Zimbabwe's president-designate Emmerson Mnangagwa File picture: AP Photo/Tsvangirayi Mukwazhi

Harare - Thousands of people are expected to throng the National Sports Stadium in Harare for the inauguration of Emmerson Mnangagwa as Zimbabwean interim President.

The swearing-in ceremony of Mnangagwa on Friday, at the 60 000 seater stadium at 10 am will bring an to end to the 37-year-old rule of Robert Mugabe that has brought the country to its knees.

Sources close to the organisation of the history-making chapter of a country that has been under the control of Mugabe since attaining independence in 1980, said some regional leaders are expected in the Zimbabwe capital.

South African Minister of Telecommunications and Postal Services, Siyabonga Cwele will represent President Jacob Zuma at the inauguration.


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Zuma's spokesperson Bongani Ngqulunga said Zuma will be hosting Angola President João Manuel Lourenço who is on a State Visit to South Africa, on the day of the inauguration.

"President Zuma has also extended his good wishes to former President Robert Mugabe and emphasised that his contribution to the liberation of the Southern African region and the decolonisation of the continent, in general, will always be acknowledged and celebrated," he said.

Mugabe was forced to resign on Tuesday after the army confined him to his house, his party sacked him as its leader and thousands took to the streets to demand his resignation in a tumultuous week.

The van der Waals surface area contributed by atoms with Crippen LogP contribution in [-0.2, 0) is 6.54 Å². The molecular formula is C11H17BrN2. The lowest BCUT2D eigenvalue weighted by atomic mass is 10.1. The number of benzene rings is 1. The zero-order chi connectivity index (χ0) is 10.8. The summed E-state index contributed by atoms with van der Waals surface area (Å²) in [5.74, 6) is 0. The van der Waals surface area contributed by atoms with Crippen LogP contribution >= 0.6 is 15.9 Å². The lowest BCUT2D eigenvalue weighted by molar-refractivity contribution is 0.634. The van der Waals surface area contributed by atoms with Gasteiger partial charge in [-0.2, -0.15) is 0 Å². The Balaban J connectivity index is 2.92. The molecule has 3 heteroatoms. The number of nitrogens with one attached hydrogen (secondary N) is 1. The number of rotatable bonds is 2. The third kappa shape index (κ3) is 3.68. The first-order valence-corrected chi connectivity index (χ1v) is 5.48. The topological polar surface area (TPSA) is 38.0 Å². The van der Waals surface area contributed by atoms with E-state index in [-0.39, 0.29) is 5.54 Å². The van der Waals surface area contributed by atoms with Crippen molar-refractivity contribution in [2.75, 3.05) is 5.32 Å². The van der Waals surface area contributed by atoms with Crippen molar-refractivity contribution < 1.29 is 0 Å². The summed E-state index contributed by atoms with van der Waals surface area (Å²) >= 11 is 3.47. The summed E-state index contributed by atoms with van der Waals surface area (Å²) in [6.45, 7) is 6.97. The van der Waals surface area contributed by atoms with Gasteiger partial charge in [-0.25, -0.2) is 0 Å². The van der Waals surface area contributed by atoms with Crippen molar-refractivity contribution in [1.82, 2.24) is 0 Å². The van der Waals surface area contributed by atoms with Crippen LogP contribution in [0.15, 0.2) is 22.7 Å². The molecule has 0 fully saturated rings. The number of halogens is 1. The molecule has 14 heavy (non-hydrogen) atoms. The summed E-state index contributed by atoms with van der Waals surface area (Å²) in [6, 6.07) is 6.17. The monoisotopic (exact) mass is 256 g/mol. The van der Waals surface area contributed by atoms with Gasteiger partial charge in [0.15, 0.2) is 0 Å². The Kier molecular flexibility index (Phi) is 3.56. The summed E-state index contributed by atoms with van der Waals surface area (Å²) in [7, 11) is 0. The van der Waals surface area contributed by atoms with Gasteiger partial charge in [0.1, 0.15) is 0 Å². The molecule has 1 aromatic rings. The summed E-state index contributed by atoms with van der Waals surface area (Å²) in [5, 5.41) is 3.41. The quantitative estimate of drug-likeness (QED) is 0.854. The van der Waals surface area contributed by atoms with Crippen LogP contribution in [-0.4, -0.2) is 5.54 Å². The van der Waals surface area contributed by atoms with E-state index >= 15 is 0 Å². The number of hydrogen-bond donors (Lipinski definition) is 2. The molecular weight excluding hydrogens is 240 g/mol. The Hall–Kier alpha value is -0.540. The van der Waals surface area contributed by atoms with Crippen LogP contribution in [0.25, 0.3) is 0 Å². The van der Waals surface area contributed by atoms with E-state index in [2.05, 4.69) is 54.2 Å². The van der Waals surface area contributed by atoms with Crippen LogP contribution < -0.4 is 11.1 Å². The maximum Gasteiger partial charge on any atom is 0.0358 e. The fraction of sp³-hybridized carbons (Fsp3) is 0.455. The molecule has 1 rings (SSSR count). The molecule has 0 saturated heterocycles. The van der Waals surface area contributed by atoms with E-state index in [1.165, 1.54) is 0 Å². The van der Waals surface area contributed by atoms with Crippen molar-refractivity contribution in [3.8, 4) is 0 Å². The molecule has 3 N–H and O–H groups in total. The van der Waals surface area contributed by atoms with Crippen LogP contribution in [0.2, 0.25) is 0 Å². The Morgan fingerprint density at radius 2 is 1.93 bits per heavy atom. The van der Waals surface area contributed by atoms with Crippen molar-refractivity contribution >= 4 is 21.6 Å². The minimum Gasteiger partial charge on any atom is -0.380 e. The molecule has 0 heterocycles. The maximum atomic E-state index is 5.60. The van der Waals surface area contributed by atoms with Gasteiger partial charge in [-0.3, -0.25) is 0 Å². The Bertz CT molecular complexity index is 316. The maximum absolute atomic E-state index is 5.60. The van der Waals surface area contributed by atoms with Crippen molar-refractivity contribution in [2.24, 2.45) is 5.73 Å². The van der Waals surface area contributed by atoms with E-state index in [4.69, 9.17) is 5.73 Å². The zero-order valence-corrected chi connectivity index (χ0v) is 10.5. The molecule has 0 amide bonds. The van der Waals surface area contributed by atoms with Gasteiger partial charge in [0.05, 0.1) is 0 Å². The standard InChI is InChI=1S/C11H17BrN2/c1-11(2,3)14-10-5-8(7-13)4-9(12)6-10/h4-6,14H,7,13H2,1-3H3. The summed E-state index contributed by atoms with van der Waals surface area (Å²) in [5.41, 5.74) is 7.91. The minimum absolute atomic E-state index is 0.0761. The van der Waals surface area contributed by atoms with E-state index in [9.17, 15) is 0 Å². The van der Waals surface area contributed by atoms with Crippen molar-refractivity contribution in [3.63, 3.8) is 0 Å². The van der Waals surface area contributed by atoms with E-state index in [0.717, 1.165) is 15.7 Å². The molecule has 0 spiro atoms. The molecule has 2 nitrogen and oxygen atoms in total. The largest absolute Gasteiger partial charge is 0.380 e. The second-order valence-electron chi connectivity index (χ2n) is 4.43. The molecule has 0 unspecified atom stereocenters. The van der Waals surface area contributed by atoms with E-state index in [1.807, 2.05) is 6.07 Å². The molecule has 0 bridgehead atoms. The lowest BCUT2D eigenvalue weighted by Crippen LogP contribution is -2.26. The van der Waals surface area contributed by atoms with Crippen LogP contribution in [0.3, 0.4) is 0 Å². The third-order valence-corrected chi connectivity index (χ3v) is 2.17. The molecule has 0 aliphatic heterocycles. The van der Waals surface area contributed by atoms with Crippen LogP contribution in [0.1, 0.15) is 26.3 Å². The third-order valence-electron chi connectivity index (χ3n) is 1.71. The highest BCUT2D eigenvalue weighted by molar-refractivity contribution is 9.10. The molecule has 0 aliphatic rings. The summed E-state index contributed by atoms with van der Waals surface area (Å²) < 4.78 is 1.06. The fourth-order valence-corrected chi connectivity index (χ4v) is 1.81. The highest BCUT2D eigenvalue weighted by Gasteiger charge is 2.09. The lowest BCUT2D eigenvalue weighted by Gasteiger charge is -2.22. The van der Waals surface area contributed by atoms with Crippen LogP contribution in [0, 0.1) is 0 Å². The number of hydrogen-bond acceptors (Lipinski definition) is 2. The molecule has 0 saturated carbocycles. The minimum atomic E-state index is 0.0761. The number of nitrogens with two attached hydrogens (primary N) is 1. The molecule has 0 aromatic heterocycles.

Mnangagwa has released a statement appealing for peace and discipline to continue during this transitional period for the country.

"As the president-designate, I greet you all in the name of our country and our nation. As you are aware, in the last few months leading to this day, the political situation in our country has been quite fluid culminating in the resignation of the former head of state his excellency RG Mugabe. We are currently working on transitional arrangements which will lead to the dispensation that is to unfold tomorrow," said Mnangagwa.

"While this is going on, I implore all Zimbabweans to remain patient and peaceful and desist from any form of vengeful retribution. It is not in the spirit of ubuntu which characterises the nature of our people."

The appeal came on a day a video showing a fire gutting the farm of Mugabe's daughter Bona although the rest of the country remained peaceful. The incident is believed to be an act of arson by elements that want retribution against the former Zimbabwe leader.

This is despite Mugabe being granted immunity from prosecution and assured his family would be safe as part of the deal to resign.

Besides the immunity from prosecution, the 93-year-old has also been granted his wish to remain in the country for the remainder of his life.